An officer’s force response in the grand majority of arrests falls far from this standard and the published statistics bear that out as well. It is a rare circumstance when this assault/battery under color of authority actually occurs and an officer is charged, not because of some great law enforcement driven conspiracy but because it rarely happens.

Section 693 requires that even if the officer were committing a public offense (crime), only that “self-defense” force that is sufficient to prevent the offense may be used. In other words, the subject may only use force to simply stop the assault/battery under color of authority and never any more than that.

Quite honestly, physically resisting an officer that a subject “feels” is using excessive force is a dangerous game of chance in most cases. If the force is found to be reasonable (as it is in the majority of cases) but the subject continued or increased his resistance because he believed the force was excessive, that subject will not prevail in his claim of self-defense and most likely exposed himself to more injury.

In order for a claim of self-defense to be valid, a finding of excessive force must be made by the trier of fact first. That is the jury (jury trial) or judge (bench trial). The excessive force must be to a degree that the trier of fact would believe it is excessive, not just the subjective belief of the person in the field resisting the officer at that moment. Only after a finding has been made that the force was excessive can the “self-defense” actions of the subject be excused as not being a criminal act. In other words, the physical resistance can be “forgiven” as self-defense only if the force is found to be excessive after the fact and not the other way around.

Reasonableness is viewed from officer’s perspective

Another way to examine this is to understand that the evaluation of the reasonableness of an officer’s force response must be made from the perspective of the officer and the totality of the facts and circumstances known to the officer at the time. It is not made from the perspective of the subject. It would be impossible for the subject to fully understand the officer’s perspective and therefore impossible to determine if the force is excessive.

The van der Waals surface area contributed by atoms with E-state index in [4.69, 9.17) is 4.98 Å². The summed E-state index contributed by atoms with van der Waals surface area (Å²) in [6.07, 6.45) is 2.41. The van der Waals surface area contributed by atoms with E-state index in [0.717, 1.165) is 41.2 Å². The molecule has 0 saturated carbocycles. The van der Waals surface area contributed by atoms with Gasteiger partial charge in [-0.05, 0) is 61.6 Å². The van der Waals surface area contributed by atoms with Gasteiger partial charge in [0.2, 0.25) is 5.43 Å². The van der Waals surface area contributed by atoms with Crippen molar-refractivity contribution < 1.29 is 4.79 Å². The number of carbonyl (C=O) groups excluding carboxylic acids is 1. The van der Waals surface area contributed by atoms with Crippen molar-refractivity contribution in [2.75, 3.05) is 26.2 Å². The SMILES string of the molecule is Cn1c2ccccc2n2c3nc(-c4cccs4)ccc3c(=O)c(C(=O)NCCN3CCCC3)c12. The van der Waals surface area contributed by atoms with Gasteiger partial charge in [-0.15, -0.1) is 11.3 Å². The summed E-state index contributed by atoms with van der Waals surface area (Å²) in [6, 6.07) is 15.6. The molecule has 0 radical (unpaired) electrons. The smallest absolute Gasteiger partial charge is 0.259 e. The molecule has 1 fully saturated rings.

I do not believe the majority of society is willing to accept the idea of a subject with a mere singular and subjective belief (and honestly a self-serving and in most cases an uninformed belief) that somehow an officer’s force response is excessive and therefore the subject has the right to defend him/herself with force. This thinking is clearly a “putting the horse before the cart” type of rational. If society were to accept this thought, every person being arrested in the future could freely physically resist with impunity from criminal culpability on charges of battery on an officer by simply stating, “I felt the force was excessive.”

Ed Flosi is a retired police sergeant from San Jose, California. Ed has a unique combination of real-world experience and academic background. He has worked several assignments including field training program, training unit, narcotics, special operations - K9 handler, research and development, and custody facility supervisor. He has qualified as an expert witness in state and federal courts in police practices/force options and is the president of Justitia Consulting and the principal instructor for PROELIA Defense and Arrest Tactics. He has a Master of Science degree from California State University Long Beach. Ed is a Certified Force Analyst through the Force Science Research Center.

Contact Ed Flosi.